GOJEK – A transformative disruptive innovation with real societal impact
GO-JEK forms new contemporary wants and needs of Indonesian society (Suseno, 2018). Thus, it is evident that GO-JEK is considered what Christensen (1997) theorised as a ‘disruptive innovation’ – companies that make use of new technologies and business models, causing friction to the archaic structures of the market.
Part of GO-JEK’s innovation is expanding its application from primarily ride-hailing, into a ‘Super-app’ – offering more than 20 services today, integrating different technologies, covering niche markets and services online. It serves as a one-stop multiservice platform from transportation-based such as medicine deliveries with GO-MED, to everyday needs like online fuel delivery via GO-PERTAMINA and beauty services (e.g hairstyling, make-up) with GO-GLAM.
Additionally, the app is also embedded with e-wallet technology that can be used to pay electricity bills via GO-BILLS, purchase movie tickets in GO-TIX or to top-up phone credits with GO-PULSA. Thus, GO-JEK challenges its national and international competitors to expand their service provision outside of the typical delivery services.
Another transformation driven by GO-JEK, is their ability to create more social capital by establishing social connections with various organisations. GO-JEK developed partnerships with former competitor, Blue Bird, Indonesia’s largest taxi operator – to collaborate in technology, payment and promotion as well as to mutually contribute to the acceleration of Indonesia’s digital economy. Hence, GO-JEK’s partnership forces its local competitor Grab to reanalyse their current business model to gain more dominance on the streets.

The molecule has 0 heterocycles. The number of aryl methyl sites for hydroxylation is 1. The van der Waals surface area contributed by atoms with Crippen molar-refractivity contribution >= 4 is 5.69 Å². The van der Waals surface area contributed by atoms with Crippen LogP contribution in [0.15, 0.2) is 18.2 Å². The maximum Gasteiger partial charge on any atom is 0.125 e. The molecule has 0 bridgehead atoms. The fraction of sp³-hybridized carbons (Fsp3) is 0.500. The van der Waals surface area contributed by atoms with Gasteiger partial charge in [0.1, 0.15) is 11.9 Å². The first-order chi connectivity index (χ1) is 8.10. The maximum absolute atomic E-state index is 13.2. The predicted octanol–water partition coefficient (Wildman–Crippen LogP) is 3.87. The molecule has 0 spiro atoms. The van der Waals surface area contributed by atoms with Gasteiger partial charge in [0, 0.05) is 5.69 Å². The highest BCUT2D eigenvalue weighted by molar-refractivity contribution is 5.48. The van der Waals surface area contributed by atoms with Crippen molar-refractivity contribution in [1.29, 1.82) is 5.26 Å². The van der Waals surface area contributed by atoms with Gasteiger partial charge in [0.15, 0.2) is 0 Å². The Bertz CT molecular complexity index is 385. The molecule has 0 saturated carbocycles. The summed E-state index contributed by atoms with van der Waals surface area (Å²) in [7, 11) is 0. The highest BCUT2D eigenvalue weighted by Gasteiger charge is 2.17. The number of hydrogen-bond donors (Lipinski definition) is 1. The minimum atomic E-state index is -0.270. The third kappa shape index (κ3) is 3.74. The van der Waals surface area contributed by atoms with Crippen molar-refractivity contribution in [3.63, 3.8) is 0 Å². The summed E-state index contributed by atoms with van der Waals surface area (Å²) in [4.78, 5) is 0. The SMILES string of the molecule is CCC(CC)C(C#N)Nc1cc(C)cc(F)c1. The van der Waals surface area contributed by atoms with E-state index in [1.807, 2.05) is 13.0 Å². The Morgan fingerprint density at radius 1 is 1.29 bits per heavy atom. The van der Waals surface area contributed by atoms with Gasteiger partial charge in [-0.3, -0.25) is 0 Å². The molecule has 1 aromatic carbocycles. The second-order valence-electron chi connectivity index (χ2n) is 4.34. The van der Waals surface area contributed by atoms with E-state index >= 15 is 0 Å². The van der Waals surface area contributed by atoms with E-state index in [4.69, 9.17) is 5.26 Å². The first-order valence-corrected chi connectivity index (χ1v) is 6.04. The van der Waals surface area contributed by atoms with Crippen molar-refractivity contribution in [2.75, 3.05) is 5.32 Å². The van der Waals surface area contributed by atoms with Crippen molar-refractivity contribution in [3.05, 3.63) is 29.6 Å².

It is clear that GO-JEK is disrupting the transportation scene in Indonesia, however, its influences have expanded outside of just online transport services – it has reached the bus system run by the municipal government of Jakarta. The feature is called “GO-BUSWAY”, an initiative to provide passengers with updated bus schedules, their arrival time and location by equipping the buses with GO-JEK’S technology and GPS infrastructure.
The system offered through the GO-JEK app is quintessential to ensure the safety of commuters. GO-JEK’s support from the government allows them to have political advantages amongst its competitors such as navigating local regulatory laws and receiving endorsements from influential authorities.
Before the ubiquitous presence of GO-JEK, it was unusual to consider an ojek (motorbike taxi) as a formal activity or employment. However, it has become a common job in today’s Indonesian digital street economy, as the rise of GO-JEK and online transport services provide opportunities to earn higher income expenditures – which attracted existing motorbike owners and taxis from all educational backgrounds and ages to register.
Overall GO-JEK’s economic contribution to the economy:
According to the study conducted by the Demographic Board, ojek partners have received higher income opportunities and higher average minimum wage after partnering with GO-JEK. Therefore, not only did GO-JEK’s transformative effect create employment opportunities, it also promoted a shift in general societal perceptions of ojeks They were acknowledged as playing a significant role in everyday tasks of the community: as essential workers.
Ultimately, the company is revolutionary in utilising the digital gig economy, facilitating mobility solutions accessibly whilst creating substantial socio-economic impact. Every user involved with the establishment gain benefits and value: customers can access a network of service providers conveniently, while drive partners, GO-FOOD Merchants and other service providers, are being connected to these customers effectively which increases their reach and income.
Overall, GO-JEK’s disruptions in the online transportation industry have brought various internet transformations. It has formed an innovative business model that revolutionises mobile apps through multiple service provisions, interactive and engaging interfaces while taking advantage of ubiquitous smartphone usage to create a more accessible and convenient ecosystem for all its users.